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Different from the other three zoos in Singapore, there is no official animal show in River Safari. Do not come expecting that the animals will perform for you. Instead, the zookeeper would bring an animal out one at a time and the visitors can move forward to touch the animal. I saw him holding a python, an otter among other small animals. I am not impressed with the selection of animals because they are clearly from the main zoo. This show certainly attracted the attention of the younger audience but again, I wonder if this puts the animals under unnecessary stress. Education or entertainment, what a fine line to tread.

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The way to see the manatees is quite awesome and it reminds me of the ocean park in Hongkong. Visitors get to see under water as well as above the water.

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5. Henderson Waves.

I went to check out Henderson Waves one Saturday with Kurinchi. We walked from Vivocity towards Mount Faber and reached the Henderson Waves fairly easily. Nature trails in Singapore are really too well-constructed and that itself ruins the beauty of it all. The lack of real nature and mountains is one of the reasons why I feel that I need to spend some of my younger days in another country.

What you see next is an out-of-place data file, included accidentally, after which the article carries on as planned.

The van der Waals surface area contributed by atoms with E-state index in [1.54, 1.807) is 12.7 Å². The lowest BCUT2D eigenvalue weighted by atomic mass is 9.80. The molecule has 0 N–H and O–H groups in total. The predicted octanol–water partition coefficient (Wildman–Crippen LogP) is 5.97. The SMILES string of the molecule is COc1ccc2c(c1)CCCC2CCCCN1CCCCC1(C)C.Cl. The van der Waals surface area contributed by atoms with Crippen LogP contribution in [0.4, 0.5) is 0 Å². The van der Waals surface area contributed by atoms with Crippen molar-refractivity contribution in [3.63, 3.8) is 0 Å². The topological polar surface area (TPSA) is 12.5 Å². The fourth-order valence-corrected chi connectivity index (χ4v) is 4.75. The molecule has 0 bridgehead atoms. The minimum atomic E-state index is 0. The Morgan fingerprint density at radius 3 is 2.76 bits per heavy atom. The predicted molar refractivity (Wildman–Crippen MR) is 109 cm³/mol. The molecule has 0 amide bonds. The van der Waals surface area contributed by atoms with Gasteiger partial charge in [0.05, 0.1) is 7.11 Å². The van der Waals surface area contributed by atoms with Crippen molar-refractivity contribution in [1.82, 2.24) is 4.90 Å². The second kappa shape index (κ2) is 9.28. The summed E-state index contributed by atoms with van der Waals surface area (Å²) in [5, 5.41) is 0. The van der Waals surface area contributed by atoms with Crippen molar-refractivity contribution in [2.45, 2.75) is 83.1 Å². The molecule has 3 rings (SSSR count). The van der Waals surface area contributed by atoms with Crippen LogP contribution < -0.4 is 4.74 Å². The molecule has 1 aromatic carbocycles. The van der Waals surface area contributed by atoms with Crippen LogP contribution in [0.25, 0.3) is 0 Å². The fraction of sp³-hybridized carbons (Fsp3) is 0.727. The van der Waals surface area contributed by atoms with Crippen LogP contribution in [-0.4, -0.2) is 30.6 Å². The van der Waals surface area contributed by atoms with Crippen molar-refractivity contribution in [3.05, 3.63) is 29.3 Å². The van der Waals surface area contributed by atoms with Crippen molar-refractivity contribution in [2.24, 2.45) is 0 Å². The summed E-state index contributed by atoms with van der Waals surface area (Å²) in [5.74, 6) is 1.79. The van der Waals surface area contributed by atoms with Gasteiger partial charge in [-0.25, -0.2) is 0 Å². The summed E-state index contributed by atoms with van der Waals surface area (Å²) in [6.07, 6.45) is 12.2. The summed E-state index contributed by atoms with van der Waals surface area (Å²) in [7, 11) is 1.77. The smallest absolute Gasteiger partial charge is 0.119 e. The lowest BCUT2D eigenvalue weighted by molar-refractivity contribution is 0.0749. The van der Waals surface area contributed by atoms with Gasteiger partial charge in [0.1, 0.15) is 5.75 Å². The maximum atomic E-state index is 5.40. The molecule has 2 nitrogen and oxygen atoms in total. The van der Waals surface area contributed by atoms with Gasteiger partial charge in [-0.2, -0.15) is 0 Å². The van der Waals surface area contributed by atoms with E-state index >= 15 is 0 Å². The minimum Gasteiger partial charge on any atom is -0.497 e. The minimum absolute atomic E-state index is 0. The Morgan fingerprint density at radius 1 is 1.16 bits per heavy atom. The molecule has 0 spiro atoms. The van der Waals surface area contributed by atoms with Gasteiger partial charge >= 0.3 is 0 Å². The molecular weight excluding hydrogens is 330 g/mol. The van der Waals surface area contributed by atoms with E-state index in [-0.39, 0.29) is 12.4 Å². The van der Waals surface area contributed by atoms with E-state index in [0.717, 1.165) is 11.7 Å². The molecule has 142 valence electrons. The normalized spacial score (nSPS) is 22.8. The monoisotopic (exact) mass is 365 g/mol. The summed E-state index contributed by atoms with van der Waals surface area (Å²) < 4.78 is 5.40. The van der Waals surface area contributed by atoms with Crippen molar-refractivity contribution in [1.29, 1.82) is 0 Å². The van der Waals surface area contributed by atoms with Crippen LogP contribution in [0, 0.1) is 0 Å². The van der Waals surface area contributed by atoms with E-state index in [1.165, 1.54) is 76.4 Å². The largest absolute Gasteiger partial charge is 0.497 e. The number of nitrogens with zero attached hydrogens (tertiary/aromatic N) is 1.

Anyhow, the Henderson Waves is a fine bridge that connects two natural parks. Some people sit and relax while others treat it as a jogging trail. Apparently it is really pretty at night; I should visit again when I have time. I really like the view from the Henderson Waves more than the bridge itself – those high-density housing and the fancy skyscrapers are the architectural hallmarks of Singapore.

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6. Garden by the bay.

I visited the Flower Dome and Cloud Forest at Garden by the bay with my family on a rainy Sunday morning. The domes are over-priced I feel. It was my second visit there and I must say I enjoyed it better this time round and it is because when I visited last July, everything was pretty much green as the flowers had yet to blossom. Now it is a lot prettier. I was disappointed not to see the tulips from Holland (I just don’t have the luck to see them) and the reason the staff gave was they kept the tulips because it was Hari Raya. Well, there was some kind of display going on in the Flower Dome because of Hari Raya but given the ample space there, I thought it is reasonable to leave those tulips there.

Cloud Forest is a pretty cool design I feel. When I was on the bridge and I could see Marina Barrage and hear the fake waterfall, I felt as though I was in another world. It was quite an out-of-the-world experience.
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I find it interesting how green and arguably environmentally self-sufficient this Garden by the bay project is. The solar cells on the Supertrees generated electricity to run the air-conditioning in the two domes (local grids!). It would be cool if this project can generate some electricity for the central business district. No point allocating prime land to do a project that can only support itself in the long term I feel – it would just become a white elephant.

Speaking of animals, this is Singapore’s version of the Lion King. I would never have thought of putting animal statutes there.